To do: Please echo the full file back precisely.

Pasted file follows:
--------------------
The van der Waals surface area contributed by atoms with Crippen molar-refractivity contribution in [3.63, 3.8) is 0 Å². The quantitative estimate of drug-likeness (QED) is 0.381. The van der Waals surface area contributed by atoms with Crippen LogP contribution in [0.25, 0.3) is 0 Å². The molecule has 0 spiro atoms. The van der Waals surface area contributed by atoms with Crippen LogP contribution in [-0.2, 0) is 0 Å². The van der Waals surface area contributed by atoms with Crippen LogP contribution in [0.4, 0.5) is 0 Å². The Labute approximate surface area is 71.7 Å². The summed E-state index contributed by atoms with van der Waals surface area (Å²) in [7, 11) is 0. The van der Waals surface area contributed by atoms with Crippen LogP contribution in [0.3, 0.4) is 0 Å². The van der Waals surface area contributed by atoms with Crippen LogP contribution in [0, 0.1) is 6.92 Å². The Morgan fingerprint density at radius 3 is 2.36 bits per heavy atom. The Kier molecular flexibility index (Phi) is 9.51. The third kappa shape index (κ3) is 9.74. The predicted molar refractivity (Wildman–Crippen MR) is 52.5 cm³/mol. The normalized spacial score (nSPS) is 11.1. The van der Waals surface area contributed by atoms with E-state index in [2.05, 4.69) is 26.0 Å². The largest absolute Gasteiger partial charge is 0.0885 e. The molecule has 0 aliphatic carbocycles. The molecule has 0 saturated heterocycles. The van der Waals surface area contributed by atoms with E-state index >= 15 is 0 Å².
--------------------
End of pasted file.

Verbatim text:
The van der Waals surface area contributed by atoms with Crippen molar-refractivity contribution in [3.63, 3.8) is 0 Å². The quantitative estimate of drug-likeness (QED) is 0.381. The van der Waals surface area contributed by atoms with Crippen LogP contribution in [0.25, 0.3) is 0 Å². The molecule has 0 spiro atoms. The van der Waals surface area contributed by atoms with Crippen LogP contribution in [-0.2, 0) is 0 Å². The van der Waals surface area contributed by atoms with Crippen LogP contribution in [0.4, 0.5) is 0 Å². The Labute approximate surface area is 71.7 Å². The summed E-state index contributed by atoms with van der Waals surface area (Å²) in [7, 11) is 0. The van der Waals surface area contributed by atoms with Crippen LogP contribution in [0.3, 0.4) is 0 Å². The van der Waals surface area contributed by atoms with Crippen LogP contribution in [0, 0.1) is 6.92 Å². The Morgan fingerprint density at radius 3 is 2.36 bits per heavy atom. The Kier molecular flexibility index (Phi) is 9.51. The third kappa shape index (κ3) is 9.74. The predicted molar refractivity (Wildman–Crippen MR) is 52.5 cm³/mol. The normalized spacial score (nSPS) is 11.1. The van der Waals surface area contributed by atoms with E-state index in [2.05, 4.69) is 26.0 Å². The largest absolute Gasteiger partial charge is 0.0885 e. The molecule has 0 aliphatic carbocycles. The molecule has 0 saturated heterocycles. The van der Waals surface area contributed by atoms with E-state index >= 15 is 0 Å².